- Since early 2011, Washington, Western governments, and
major media scoundrels largely ignored outrageous Al Khalifa monarchy abuses.
They include crackdowns on nonviolent protesters, mass arrests, torture,
intimidation, and cold-blooded murder.
- The Bahrain Center for Human Rights (BCHR) and other
- 46 killings;
- 1,500 arbitrary arrest cases;
- 1,866 torture and abuse cases;
- 500 prisoners of conscience;
- destruction of over 40 mosques and other places of worship;
- 4.000 summary firings of workers suspected of having
unsympathetic regime views;
- 500 individuals forced into exile for their safety;
- three innocent men on death row;
- 477 students expelled for supporting democratic change;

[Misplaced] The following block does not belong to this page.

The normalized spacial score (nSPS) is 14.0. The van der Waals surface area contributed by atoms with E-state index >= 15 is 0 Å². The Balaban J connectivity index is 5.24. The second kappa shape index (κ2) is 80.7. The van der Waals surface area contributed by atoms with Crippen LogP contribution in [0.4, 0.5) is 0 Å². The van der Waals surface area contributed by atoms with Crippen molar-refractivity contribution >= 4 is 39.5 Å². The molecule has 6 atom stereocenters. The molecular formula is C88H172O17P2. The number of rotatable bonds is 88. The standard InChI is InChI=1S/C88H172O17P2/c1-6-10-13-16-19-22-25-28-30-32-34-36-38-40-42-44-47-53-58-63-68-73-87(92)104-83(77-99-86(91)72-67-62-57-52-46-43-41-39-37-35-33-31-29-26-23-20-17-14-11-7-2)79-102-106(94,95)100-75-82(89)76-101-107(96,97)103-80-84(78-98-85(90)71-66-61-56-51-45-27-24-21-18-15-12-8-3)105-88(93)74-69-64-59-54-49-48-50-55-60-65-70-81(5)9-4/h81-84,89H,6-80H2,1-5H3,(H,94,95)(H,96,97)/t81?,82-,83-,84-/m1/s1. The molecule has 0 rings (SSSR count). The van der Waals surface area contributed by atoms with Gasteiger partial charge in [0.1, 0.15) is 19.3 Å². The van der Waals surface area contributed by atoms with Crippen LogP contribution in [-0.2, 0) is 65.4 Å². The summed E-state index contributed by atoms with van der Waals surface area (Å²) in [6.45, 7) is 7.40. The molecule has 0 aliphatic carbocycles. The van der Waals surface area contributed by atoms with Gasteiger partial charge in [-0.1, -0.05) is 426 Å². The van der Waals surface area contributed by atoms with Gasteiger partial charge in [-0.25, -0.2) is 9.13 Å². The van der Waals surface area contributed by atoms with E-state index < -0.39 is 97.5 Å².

and 96 targeted journalists.
- Ruthless repression continues. In September, special
military tribunals lawlessly sentenced 208 civilians to a combined 2,500
years in prison. Twenty doctors got up to 15 years for treating injured
- Arrests continue daily. Violence is extreme. Victims
of state atrocities seek help getting redress.
- On December 22, BCHR reported receiving "appalling
information about (conditions) at Bahrain Central (Jaw) Prison, and infringing
the standard minimum rules for the treatment of prisoners by the United
- Human rights activists accuse Bahraini authorities, and
Saudis helping them, of crimes against humanity. A European Center for
Constitutional and Human Rights submitted a report saying:
- "We believe that there are sufficient grounds (on
two cases they addressed to accuse authorities of a) pattern of crimes
that might amount to crimes against humanity.
- Cairo Institute of Human Rights Studies director Eldin-Hassan
told the UN Human Rights Council's 18th Session that "crimes against
humanity....in Bahrain and Yemen (have) been swept under the rug."